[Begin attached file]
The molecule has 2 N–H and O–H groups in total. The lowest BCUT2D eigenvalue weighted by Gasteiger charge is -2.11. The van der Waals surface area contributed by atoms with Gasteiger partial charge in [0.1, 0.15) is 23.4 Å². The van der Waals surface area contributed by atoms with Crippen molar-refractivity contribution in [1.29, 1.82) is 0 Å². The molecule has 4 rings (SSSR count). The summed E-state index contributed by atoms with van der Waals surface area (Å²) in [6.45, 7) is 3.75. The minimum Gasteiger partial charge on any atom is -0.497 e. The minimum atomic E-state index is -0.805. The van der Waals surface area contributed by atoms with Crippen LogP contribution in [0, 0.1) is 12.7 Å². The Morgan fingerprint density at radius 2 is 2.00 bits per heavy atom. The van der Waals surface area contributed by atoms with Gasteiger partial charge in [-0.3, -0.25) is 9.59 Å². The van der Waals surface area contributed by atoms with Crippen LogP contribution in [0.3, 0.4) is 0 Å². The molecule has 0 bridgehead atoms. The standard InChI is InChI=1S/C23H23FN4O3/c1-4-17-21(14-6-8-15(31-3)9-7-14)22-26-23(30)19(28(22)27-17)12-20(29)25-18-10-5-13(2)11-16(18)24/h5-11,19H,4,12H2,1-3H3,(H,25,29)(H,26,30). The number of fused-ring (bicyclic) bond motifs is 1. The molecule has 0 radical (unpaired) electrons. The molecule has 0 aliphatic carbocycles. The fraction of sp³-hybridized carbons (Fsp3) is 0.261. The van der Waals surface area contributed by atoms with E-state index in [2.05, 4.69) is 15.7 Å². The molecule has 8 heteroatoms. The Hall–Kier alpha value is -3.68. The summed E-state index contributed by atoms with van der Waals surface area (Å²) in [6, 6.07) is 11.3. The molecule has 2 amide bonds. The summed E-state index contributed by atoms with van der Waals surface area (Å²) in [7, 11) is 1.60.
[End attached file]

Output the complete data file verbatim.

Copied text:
The molecule has 2 N–H and O–H groups in total. The lowest BCUT2D eigenvalue weighted by Gasteiger charge is -2.11. The van der Waals surface area contributed by atoms with Gasteiger partial charge in [0.1, 0.15) is 23.4 Å². The van der Waals surface area contributed by atoms with Crippen molar-refractivity contribution in [1.29, 1.82) is 0 Å². The molecule has 4 rings (SSSR count). The summed E-state index contributed by atoms with van der Waals surface area (Å²) in [6.45, 7) is 3.75. The minimum Gasteiger partial charge on any atom is -0.497 e. The minimum atomic E-state index is -0.805. The van der Waals surface area contributed by atoms with Crippen LogP contribution in [0, 0.1) is 12.7 Å². The Morgan fingerprint density at radius 2 is 2.00 bits per heavy atom. The van der Waals surface area contributed by atoms with Gasteiger partial charge in [-0.3, -0.25) is 9.59 Å². The van der Waals surface area contributed by atoms with Crippen LogP contribution in [0.3, 0.4) is 0 Å². The molecule has 0 bridgehead atoms. The standard InChI is InChI=1S/C23H23FN4O3/c1-4-17-21(14-6-8-15(31-3)9-7-14)22-26-23(30)19(28(22)27-17)12-20(29)25-18-10-5-13(2)11-16(18)24/h5-11,19H,4,12H2,1-3H3,(H,25,29)(H,26,30). The number of fused-ring (bicyclic) bond motifs is 1. The molecule has 0 radical (unpaired) electrons. The molecule has 0 aliphatic carbocycles. The fraction of sp³-hybridized carbons (Fsp3) is 0.261. The van der Waals surface area contributed by atoms with E-state index in [2.05, 4.69) is 15.7 Å². The molecule has 8 heteroatoms. The Hall–Kier alpha value is -3.68. The summed E-state index contributed by atoms with van der Waals surface area (Å²) in [6, 6.07) is 11.3. The molecule has 2 amide bonds. The summed E-state index contributed by atoms with van der Waals surface area (Å²) in [7, 11) is 1.60.